Vacation is over. Funny, how I seem to feel more tired by rest and more energized by work. Excited to get back into things tomorrow.
Spent a lot of the day today in the air. Made me think about all the nurses who help passengers on airplanes everyday. I don’t know about you, but sometimes I don’t list “RN” after my name on tickets. But then I think about how I couldn’t possibly stay in my seat if someone was having trouble, knowing how good of an IV inserter I am, and all. Could any nurse?
Wrote to the doodlers about nurse citizens, and how every time we find someone on the street or a baby choking in the grocery store, we innovate the crap out of those situations with our assessment skills.
Subject: Why Nurses Need A Google Doodle: Day 19, Nurses As Citizens, Inefficiency & Customer Service.
April 24, 2014. 9:55PM.
I spent a lot of time in airports and on planes today. There were delays, cramped seats, long lines and a general sense of confusion and disarray. At one point, an airline worker whose brand I will not name, said to me, “Well, it’s JUST a 30 minute delay, miss.” Funny, when I wondered how that phrase would go over at the bedside, how the tune changed. A lot of life happens in a half an hour in my world.
Either way, the time in the air made me think about all of the nurses all over the country and the world who innovate as nurse citizens. On airplanes, in grocery stores, on the streets of their cities, nurses everywhere volunteer their time and skills to save people in emergency states.
I remember the first time I offered myself up as a nurse citizen, a task I dreaded for years prior. I had been in New York only a few months, when a friend and I stumbled across an older man having a seizure in the street south of Washington Square Park. Cars stopped around him, but no one seemed to be in sight. Except me, the nurse. The thoughts that went through my head at that moment in rapid fire speed could hold a contest to live tweeting during a Presidential debate. Hundreds of actions being prioritized, millions of fears abated, dozens of observations – assessments – made in a period of time no longer than the brisk walk to this man who had just made himself my patient-by-proximity.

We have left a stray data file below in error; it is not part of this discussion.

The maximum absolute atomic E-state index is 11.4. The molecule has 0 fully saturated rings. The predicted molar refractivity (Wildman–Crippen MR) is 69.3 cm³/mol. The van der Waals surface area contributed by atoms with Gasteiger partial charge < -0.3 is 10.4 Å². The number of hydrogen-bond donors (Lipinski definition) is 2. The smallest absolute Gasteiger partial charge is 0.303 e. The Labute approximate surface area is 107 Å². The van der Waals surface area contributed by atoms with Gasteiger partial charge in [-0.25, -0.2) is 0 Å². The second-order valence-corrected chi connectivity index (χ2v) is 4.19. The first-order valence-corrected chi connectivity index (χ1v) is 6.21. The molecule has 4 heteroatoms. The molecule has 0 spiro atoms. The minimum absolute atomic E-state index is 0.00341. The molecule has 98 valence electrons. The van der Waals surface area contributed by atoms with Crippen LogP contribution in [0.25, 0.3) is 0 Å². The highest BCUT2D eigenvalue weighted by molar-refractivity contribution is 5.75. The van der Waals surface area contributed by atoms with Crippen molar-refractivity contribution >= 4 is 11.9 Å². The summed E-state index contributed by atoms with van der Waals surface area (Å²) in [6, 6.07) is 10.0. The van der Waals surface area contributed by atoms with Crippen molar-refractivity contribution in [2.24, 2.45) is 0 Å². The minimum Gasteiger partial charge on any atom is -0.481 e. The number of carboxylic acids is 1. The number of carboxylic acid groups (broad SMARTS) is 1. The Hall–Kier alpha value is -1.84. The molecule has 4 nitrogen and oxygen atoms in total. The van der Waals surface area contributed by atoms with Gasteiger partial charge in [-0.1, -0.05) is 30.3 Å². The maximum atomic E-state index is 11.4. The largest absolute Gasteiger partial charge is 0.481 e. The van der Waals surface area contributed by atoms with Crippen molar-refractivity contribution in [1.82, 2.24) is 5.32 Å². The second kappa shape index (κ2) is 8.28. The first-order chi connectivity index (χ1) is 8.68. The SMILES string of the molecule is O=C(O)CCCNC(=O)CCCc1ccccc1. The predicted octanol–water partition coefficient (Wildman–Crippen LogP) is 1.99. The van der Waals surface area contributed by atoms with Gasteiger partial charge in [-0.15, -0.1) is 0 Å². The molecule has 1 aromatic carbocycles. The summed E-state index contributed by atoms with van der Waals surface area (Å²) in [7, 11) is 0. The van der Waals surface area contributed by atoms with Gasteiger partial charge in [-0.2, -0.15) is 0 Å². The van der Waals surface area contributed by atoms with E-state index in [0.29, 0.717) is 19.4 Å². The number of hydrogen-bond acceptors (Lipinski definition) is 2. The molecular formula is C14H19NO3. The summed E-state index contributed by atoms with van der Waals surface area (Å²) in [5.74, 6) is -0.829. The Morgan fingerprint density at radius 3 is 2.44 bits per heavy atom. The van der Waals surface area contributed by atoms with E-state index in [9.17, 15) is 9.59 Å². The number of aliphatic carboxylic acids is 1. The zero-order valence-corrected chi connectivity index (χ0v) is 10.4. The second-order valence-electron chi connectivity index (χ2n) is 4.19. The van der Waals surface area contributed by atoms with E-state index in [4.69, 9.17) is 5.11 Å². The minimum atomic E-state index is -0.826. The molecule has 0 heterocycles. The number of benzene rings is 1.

Luckily – for all of us – his seizure broke, and he was able to walk to a bench in the park. I took what vitals I could, talked to him about his history and medications, and relayed the story to the NYC EMS that arrived promptly on the scene. Nothing much, just a lot of internal monologue. Funny, the bystanders that flocked to our side deferred quickly to me, the message that I was a nurse traveling as fast as the thoughts in my mind.
When I left, I shook, my friend guiding me to a nearby restaurant. I can remember feeling drained of my energy, warmed only by the knowledge that the situation had ended, the man was safe, and that I didn’t have to perform CPR in a park I had just discovered that day.
But plenty of nurses do. Plenty save lives, or watch them end in environments totally foreign to their normal workplaces. This – an ICU nurse getting over treating a patient in street clothes, a pediatric nurse giving CPR to an obese man – is pure innovation. Adrenaline-infused innovation, but innovation nonetheless. And this innovation stems from the one task that singlehandedly makes nurses 100% essential to all patient care: Assessment.
Describing the act of assessment, and how many assessments a nurse makes in a shift would likely rival genome mapping. The amount of observations a nurse makes in a moment – skin color, eye movement, affect, change in mood, the slight shake of a hand – is imperceptible to an outsider’s eye. When I looked at that man in the middle of the road, I saw that he was overweight, older, likely a smoker, and foreign. When I helped him to his feet, I saw his poor dentition, but noticed his articulate speech. His slow pulse despite just having a seizure made is medication list unsurprising, and his recent regimen of a medication that can cause one to lose equilibrium likely explained the entire event. I ruled out many other things in the course of our ten minute exchange, all with assessments.
Sometimes, we nurses really hate being nurse citizens. It is just hard and icky and we don’t want to see your back wound on our day off, thank you. But after that day in the park, I learned that no nurse can ever really walk away when a patient is in need.You might catch us staring at you on the subway as you clutch your chest; don’t be offended, we’re just assessing. You’ll be glad we were there.
OK, that’s all I’ve got left in my brain for today,
Amanda Anderson, RN